Transitioning to summer vacation can mean different things for each family. For some, it may involve juggling your child’s various commitments, such as camps, extracurricular activities, daycare, summer school, and so on. For others, it may mean there’s now no set schedule and plenty of time for leisure and fun at home and in the community. Regardless of your family’s summer plans, thinking about ways to establish some structure and routine during the summer months can be worthwhile. Why? Because it can help your child stay on a regular sleep schedule, promote regulation, and help them better transition back to school in the fall. Below are some ideas on ways to establish a summer schedule for your kids.
Maintaining a Routine for Your Child
- Scheduled activities. If your child is participating in scheduled activities such as sports, camp, or daycare, then you will likely already have a schedule in place that can help create a routine (e.g., getting up in the morning for camp or daycare).
- Rise and shine. Regardless of whether your child has scheduled activities, it can be helpful to establish a regular wake-up time and morning routine over the summer. For example, having your child wake up around the same time each day, get dressed, and eat breakfast within a certain time frame is an example of a morning routine that can be helpful over the summer.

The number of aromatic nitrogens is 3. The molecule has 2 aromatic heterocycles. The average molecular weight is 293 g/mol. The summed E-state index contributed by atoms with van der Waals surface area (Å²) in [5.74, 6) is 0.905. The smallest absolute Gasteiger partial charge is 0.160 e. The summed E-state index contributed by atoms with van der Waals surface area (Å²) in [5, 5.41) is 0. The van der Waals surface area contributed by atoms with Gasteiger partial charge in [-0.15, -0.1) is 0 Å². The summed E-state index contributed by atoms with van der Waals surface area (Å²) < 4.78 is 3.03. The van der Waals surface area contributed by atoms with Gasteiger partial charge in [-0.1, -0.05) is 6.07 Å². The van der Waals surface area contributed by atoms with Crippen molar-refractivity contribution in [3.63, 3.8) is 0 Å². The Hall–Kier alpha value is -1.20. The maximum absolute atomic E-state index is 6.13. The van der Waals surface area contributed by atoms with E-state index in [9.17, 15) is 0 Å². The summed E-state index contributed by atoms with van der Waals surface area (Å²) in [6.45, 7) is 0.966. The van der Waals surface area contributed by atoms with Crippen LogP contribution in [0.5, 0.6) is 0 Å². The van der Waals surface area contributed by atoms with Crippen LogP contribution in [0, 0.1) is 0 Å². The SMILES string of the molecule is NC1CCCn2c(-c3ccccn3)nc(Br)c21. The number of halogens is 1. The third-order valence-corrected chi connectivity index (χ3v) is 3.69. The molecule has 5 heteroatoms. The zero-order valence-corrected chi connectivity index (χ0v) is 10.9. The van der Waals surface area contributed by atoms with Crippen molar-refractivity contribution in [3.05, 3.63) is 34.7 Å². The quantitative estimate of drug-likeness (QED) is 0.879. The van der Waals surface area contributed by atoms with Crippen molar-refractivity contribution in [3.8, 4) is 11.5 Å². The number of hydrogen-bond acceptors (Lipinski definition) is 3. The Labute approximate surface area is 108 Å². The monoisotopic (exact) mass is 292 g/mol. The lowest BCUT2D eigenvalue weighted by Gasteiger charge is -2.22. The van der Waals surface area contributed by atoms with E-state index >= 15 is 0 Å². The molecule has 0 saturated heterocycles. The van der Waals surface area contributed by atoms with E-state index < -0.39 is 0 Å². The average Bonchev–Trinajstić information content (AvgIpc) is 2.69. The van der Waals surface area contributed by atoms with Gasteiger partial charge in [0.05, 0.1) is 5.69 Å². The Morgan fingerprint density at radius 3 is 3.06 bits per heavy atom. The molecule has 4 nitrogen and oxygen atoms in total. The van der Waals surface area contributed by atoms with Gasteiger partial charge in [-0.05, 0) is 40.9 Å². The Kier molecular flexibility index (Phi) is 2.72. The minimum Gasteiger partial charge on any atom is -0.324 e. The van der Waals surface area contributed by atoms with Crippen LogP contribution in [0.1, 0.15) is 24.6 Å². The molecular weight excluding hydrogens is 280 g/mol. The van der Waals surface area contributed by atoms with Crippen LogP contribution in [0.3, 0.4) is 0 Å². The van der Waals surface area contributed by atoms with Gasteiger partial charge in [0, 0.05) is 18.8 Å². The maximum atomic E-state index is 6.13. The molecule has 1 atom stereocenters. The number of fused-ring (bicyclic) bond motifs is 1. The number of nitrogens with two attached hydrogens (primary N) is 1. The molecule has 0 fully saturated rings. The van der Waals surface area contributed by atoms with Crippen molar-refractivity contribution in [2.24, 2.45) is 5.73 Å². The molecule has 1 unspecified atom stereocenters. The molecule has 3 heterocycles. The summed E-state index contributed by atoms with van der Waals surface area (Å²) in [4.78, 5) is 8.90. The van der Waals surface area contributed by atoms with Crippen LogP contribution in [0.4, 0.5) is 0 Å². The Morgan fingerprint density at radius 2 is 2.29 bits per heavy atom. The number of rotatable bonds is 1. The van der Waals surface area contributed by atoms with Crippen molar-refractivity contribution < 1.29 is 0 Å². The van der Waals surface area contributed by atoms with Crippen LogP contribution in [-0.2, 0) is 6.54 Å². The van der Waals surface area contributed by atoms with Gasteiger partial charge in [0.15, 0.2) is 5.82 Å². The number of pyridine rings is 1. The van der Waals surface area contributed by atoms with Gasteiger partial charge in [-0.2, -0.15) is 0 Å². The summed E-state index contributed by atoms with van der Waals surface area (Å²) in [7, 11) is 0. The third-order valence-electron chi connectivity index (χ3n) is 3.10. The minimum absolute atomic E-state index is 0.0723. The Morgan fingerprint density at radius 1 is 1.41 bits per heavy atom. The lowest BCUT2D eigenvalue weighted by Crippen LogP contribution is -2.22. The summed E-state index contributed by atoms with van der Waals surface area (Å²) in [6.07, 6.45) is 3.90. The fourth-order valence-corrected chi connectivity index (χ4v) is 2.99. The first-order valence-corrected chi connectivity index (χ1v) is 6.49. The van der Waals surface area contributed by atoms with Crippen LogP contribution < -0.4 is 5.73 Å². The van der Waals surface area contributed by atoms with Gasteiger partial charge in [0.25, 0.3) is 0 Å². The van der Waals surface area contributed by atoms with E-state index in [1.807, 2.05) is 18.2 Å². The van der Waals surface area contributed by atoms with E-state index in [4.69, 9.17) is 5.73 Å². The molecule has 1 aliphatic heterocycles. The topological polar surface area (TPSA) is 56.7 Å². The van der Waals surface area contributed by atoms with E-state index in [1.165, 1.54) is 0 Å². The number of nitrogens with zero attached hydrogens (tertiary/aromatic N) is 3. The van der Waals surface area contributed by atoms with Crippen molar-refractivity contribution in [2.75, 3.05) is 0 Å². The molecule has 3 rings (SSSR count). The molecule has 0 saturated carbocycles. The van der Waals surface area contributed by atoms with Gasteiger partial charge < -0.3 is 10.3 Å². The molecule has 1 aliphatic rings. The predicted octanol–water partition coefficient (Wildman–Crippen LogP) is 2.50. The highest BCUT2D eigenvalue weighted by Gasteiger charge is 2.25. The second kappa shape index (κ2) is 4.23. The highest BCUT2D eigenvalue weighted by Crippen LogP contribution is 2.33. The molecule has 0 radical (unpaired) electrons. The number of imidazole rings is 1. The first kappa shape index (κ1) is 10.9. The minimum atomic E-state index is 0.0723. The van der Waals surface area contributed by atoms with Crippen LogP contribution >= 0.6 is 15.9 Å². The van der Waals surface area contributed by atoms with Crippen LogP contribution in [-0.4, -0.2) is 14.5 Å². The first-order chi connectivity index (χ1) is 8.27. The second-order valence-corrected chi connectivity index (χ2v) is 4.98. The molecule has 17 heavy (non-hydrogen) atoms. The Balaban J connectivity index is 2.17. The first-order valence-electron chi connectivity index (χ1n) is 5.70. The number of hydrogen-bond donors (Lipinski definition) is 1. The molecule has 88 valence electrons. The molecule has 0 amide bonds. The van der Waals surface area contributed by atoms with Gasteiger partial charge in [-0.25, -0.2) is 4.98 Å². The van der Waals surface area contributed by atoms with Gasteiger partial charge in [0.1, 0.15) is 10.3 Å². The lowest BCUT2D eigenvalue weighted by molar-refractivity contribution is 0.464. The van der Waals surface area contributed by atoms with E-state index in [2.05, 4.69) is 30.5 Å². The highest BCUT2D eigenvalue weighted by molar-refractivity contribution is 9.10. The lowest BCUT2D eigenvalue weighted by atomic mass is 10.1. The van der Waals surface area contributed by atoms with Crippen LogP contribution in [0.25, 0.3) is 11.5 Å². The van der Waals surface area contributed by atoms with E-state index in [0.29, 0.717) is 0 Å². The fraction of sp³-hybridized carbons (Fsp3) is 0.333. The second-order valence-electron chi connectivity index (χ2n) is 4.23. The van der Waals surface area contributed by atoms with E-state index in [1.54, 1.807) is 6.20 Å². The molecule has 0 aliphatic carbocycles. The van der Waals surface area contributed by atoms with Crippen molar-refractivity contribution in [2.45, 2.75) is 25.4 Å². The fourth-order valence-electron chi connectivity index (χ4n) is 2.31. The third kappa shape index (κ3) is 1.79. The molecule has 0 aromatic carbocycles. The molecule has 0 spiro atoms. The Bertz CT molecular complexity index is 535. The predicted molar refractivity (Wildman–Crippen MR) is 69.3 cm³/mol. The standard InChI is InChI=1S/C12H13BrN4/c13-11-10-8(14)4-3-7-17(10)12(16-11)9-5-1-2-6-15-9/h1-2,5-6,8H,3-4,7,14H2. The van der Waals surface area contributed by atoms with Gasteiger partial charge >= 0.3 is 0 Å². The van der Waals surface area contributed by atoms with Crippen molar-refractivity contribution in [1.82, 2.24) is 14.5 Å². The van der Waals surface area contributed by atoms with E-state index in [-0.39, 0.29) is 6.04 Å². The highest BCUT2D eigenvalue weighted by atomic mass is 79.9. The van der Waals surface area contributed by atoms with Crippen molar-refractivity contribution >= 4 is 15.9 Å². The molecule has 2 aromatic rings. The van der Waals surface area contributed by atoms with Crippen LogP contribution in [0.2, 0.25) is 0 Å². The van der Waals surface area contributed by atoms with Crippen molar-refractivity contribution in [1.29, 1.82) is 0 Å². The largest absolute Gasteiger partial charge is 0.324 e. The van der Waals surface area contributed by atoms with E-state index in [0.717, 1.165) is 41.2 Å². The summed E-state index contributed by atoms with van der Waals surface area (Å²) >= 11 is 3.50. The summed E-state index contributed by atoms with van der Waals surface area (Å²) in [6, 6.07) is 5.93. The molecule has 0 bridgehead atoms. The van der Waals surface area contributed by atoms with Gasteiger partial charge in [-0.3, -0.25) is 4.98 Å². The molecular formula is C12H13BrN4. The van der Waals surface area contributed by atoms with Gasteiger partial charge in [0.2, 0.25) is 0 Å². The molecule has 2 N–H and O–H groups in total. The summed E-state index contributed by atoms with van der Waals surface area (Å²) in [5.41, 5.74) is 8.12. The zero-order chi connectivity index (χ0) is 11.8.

- Meal times. Thinking about keeping regular meal and snack schedules can also be helpful.
- Map out what you want to happen during the day. Let your child know expectations and limits for summer vacation upfront. For example, if your child has daily chores or homework, it is often helpful to schedule these activities into the daily plan. Additionally, if you are limiting your child’s time on electronic devices, you should let your child know those limits (for example, they can play on electronic devices for X amount of time, can play on electronics before noon, or whatever it may be). Also planning time for activities your child can enjoy, such as playing with friends, going to the pool, completing a craft at home, and so on.
- Not every minute needs to be scheduled. The goal of establishing a routine over the summer is not to schedule your child every minute of the day, but instead to keep them on a consistent schedule (particularly sleep) and provide some stability and organization to their day. There will still be lots of time for leisure at home, playing with friends, and spontaneous activities.